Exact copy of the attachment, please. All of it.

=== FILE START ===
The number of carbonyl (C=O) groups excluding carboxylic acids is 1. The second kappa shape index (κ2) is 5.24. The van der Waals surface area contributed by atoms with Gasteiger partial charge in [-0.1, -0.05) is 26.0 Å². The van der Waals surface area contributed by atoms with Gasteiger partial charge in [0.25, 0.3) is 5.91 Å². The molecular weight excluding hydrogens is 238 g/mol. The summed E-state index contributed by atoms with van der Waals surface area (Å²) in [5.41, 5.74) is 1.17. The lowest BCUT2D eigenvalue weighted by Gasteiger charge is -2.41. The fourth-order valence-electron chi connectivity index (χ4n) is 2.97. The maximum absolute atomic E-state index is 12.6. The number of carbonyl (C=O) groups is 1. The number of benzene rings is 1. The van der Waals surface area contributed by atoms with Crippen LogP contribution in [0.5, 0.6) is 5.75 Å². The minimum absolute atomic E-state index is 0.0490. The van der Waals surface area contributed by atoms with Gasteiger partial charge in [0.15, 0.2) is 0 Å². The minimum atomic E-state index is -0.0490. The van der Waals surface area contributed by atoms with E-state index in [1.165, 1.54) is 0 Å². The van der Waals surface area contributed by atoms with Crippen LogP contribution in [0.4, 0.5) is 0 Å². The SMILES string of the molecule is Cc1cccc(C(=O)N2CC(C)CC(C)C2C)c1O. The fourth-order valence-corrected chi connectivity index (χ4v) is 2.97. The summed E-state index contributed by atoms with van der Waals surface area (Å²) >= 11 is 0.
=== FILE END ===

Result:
The number of carbonyl (C=O) groups excluding carboxylic acids is 1. The second kappa shape index (κ2) is 5.24. The van der Waals surface area contributed by atoms with Gasteiger partial charge in [-0.1, -0.05) is 26.0 Å². The van der Waals surface area contributed by atoms with Gasteiger partial charge in [0.25, 0.3) is 5.91 Å². The molecular weight excluding hydrogens is 238 g/mol. The summed E-state index contributed by atoms with van der Waals surface area (Å²) in [5.41, 5.74) is 1.17. The lowest BCUT2D eigenvalue weighted by Gasteiger charge is -2.41. The fourth-order valence-electron chi connectivity index (χ4n) is 2.97. The maximum absolute atomic E-state index is 12.6. The number of carbonyl (C=O) groups is 1. The number of benzene rings is 1. The van der Waals surface area contributed by atoms with Crippen LogP contribution in [0.5, 0.6) is 5.75 Å². The minimum absolute atomic E-state index is 0.0490. The van der Waals surface area contributed by atoms with Gasteiger partial charge in [0.15, 0.2) is 0 Å². The minimum atomic E-state index is -0.0490. The van der Waals surface area contributed by atoms with E-state index in [1.165, 1.54) is 0 Å². The van der Waals surface area contributed by atoms with Crippen LogP contribution in [0.4, 0.5) is 0 Å². The SMILES string of the molecule is Cc1cccc(C(=O)N2CC(C)CC(C)C2C)c1O. The fourth-order valence-corrected chi connectivity index (χ4v) is 2.97. The summed E-state index contributed by atoms with van der Waals surface area (Å²) >= 11 is 0.